A: We don't believe so. We don't believe that it will become a problem later at all. And Secretary Cohen pointed out, this incorporates the language that was in the 1996 Defense Authorization Act. This was language that the Congress wanted us to include, and we included it.

Q: One other question, a different subject, just to clear something up. There have been reports circulating over the last couple of days because of a BBC documentary about an intrusion into U.S. military computer files. The report purports that sensitive information about troop movements and Patriot missile capability was stolen during the Gulf War and even attempted to be peddled to Iraq. Can you just clear those up for us and what the facts are in that case?

A: This seems to be another case of the hard charging media rediscovering a story that first broke in 1991, I believe. That's when the GAO testified about this before the Senate Governmental Affairs Committee.

We have absolutely no indication that this computer, that computer hackers from the Netherlands, I believe, is the story, got access to unclassified DoD documents. One reason for that is that classified documents are separated from unclassified documents carried on the Internet. They're separate systems so it's harder to get into classified networks than it is to unclassified networks. And we don't have any indication that information was sold to the Iraqis by these Dutch hackers.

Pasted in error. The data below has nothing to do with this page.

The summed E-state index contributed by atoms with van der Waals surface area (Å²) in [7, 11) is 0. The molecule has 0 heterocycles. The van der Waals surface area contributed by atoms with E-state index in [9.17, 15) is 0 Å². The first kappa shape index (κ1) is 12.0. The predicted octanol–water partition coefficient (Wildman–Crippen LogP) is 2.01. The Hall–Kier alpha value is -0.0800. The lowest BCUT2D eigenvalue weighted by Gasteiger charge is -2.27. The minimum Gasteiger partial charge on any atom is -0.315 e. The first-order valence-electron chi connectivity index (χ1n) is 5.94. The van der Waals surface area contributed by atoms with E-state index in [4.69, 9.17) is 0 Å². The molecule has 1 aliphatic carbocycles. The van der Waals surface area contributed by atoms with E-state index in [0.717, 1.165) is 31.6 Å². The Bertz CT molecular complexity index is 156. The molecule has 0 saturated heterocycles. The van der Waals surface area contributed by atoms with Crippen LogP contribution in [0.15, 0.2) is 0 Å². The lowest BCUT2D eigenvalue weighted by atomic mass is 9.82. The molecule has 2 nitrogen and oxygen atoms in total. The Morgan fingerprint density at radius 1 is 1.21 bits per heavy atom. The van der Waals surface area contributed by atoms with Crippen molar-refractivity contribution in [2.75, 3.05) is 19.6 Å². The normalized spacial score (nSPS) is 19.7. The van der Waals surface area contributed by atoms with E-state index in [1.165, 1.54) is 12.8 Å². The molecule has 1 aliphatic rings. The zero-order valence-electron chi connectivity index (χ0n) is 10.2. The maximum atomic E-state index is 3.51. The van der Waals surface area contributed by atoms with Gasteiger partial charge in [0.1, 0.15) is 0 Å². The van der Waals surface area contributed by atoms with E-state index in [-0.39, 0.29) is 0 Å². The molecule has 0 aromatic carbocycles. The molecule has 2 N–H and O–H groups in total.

To the best of our knowledge, they were able to penetrate a government computer site and they were able to get some information on military personnel and logistics, but this was not classified or sensitive information, and we do not believe it was sold to the Iraqis.

Q: Did they try to sell it to the Iraqis? Was there an effort...